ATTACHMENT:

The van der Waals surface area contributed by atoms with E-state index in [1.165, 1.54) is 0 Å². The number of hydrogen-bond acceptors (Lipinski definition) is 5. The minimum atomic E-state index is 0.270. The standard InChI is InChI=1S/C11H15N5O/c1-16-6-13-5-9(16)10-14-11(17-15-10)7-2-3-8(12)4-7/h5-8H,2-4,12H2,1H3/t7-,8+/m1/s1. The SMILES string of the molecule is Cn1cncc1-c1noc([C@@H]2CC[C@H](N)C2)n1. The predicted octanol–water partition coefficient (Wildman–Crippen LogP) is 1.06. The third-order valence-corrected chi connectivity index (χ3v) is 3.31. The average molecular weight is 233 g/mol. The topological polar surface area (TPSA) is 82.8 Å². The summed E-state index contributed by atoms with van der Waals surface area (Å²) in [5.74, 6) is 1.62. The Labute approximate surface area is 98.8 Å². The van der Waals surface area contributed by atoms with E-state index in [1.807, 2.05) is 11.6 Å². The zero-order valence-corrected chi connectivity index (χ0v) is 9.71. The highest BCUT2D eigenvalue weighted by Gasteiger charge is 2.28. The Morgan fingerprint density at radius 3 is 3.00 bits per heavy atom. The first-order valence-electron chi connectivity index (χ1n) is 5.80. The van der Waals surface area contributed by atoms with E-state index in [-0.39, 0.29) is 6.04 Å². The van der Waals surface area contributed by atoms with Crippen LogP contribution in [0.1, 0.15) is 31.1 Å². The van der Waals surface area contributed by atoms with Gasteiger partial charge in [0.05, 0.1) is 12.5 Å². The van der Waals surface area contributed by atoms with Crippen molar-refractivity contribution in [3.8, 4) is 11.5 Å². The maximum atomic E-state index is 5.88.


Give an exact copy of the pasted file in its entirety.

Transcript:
The van der Waals surface area contributed by atoms with E-state index in [1.165, 1.54) is 0 Å². The number of hydrogen-bond acceptors (Lipinski definition) is 5. The minimum atomic E-state index is 0.270. The standard InChI is InChI=1S/C11H15N5O/c1-16-6-13-5-9(16)10-14-11(17-15-10)7-2-3-8(12)4-7/h5-8H,2-4,12H2,1H3/t7-,8+/m1/s1. The SMILES string of the molecule is Cn1cncc1-c1noc([C@@H]2CC[C@H](N)C2)n1. The predicted octanol–water partition coefficient (Wildman–Crippen LogP) is 1.06. The third-order valence-corrected chi connectivity index (χ3v) is 3.31. The average molecular weight is 233 g/mol. The topological polar surface area (TPSA) is 82.8 Å². The summed E-state index contributed by atoms with van der Waals surface area (Å²) in [5.74, 6) is 1.62. The Labute approximate surface area is 98.8 Å². The van der Waals surface area contributed by atoms with E-state index in [1.807, 2.05) is 11.6 Å². The zero-order valence-corrected chi connectivity index (χ0v) is 9.71. The highest BCUT2D eigenvalue weighted by Gasteiger charge is 2.28. The Morgan fingerprint density at radius 3 is 3.00 bits per heavy atom. The first-order valence-electron chi connectivity index (χ1n) is 5.80. The van der Waals surface area contributed by atoms with E-state index in [-0.39, 0.29) is 6.04 Å². The van der Waals surface area contributed by atoms with Crippen LogP contribution in [0.1, 0.15) is 31.1 Å². The van der Waals surface area contributed by atoms with Gasteiger partial charge in [0.05, 0.1) is 12.5 Å². The van der Waals surface area contributed by atoms with Crippen molar-refractivity contribution in [3.8, 4) is 11.5 Å². The maximum atomic E-state index is 5.88.